The name Egypt is actually Greek – originally Aegyptos. The exact origin of that term isn’t a hundred percent clear but many scholars believe that it came from the name of one of Ptah’s major shrines, Hwt-Ka-Ptah.
Osiris, Isis, and Seth
From Ptah and his divine bull Apis, we can move on to another immensely popular family of Egyptian gods – that of Osiris. The famous god of the dead and the Underworld started off as a fertility deity in Abidos. As his cult grew, however, he eventually became associated with Ptah’s Apis bull, and priests at Saqqara started worshipping a hybrid deity called Osiris-Apis.
The fertility god, husband of Isis, and father of Horus, Osiris managed to temporarily ascend to the throne of Egypt’s divine pantheon with the help of his wife. Herself a powerful goddess of magic, Isis poisoned the still-ruling sun god Ra and forced him to reveal his true name to her. When he did so, Isis cured him, but she could now control Ra by knowing his name. So, she manipulated him into retiring from the celestial throne, allowing Osiris to take his place.
Yet, Osiris’ tenure as chief deity didn’t last long. What toppled him off the peak wasn’t the rise of the Amun-Ra cult – that didn’t come until later. Instead, Osiris’ downfall was the treachery of his own jealous brother, Seth.
Seth, a god of chaos, violence, and desert storms, not dissimilar to Ra’s nemesis Apophis, killed his brother by tricking him to lie in a coffin. Seth then locked him inside the coffin and threw it into the river.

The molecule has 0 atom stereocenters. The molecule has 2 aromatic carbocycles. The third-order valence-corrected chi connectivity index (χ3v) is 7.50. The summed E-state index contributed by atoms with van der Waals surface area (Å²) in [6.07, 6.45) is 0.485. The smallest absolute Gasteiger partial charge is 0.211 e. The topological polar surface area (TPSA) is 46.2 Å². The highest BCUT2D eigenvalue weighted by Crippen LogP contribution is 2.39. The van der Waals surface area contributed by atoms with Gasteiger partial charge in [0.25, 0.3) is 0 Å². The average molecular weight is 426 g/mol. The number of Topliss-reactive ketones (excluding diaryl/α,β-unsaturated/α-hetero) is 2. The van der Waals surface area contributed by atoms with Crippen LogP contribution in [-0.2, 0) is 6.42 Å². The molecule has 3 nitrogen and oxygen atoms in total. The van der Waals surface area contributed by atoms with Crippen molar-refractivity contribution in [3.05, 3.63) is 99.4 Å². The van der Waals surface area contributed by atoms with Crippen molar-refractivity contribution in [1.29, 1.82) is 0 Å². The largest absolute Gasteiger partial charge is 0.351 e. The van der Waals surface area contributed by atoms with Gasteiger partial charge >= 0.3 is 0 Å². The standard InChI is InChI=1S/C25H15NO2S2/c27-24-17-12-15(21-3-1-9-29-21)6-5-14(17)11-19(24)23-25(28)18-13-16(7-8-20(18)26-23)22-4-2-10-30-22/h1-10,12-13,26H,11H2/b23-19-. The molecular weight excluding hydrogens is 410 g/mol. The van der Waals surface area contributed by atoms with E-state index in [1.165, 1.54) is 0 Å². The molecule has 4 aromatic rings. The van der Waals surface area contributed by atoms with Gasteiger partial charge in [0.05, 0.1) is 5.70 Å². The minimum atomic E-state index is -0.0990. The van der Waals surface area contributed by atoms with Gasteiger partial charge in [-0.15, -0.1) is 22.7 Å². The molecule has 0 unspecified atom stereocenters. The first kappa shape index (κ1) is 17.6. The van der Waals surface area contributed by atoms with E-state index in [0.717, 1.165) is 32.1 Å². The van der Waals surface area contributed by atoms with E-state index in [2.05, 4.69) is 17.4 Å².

Heartbroken, Isis scoured the land, looking for her husband, and eventually found his coffin, grown into a tree trunk. Then, with the help of her twin sister Nephthys, Isis managed to revive Osiris, making him the first Egyptian –god or man – to return from the dead.
Still not fully alive, however, Osiris was no longer a fertility god nor did he continue to reside over the celestial throne. Instead, from that moment on he was depicted as a mummy covered with wraps, with only his face and hands showing their green skin.
In that final transformation of his, Osiris became the god of the Underworld – a benevolent, or at least morally impartial deity who judged the souls of the dead. Even in this state, however, Osiris still remained immensely popular for many centuries – that’s how enamored the Egyptians were with the idea of life after death.
As for Isis, she managed to conceive a son from Osiris after his resurrection and she gave birth to the sky god Horus. Typically depicted as a youthful man with the head of a falcon, Horus inherited the celestial throne from Osiris for a time and famously fought with his uncle Seth to avenge his father’s murder.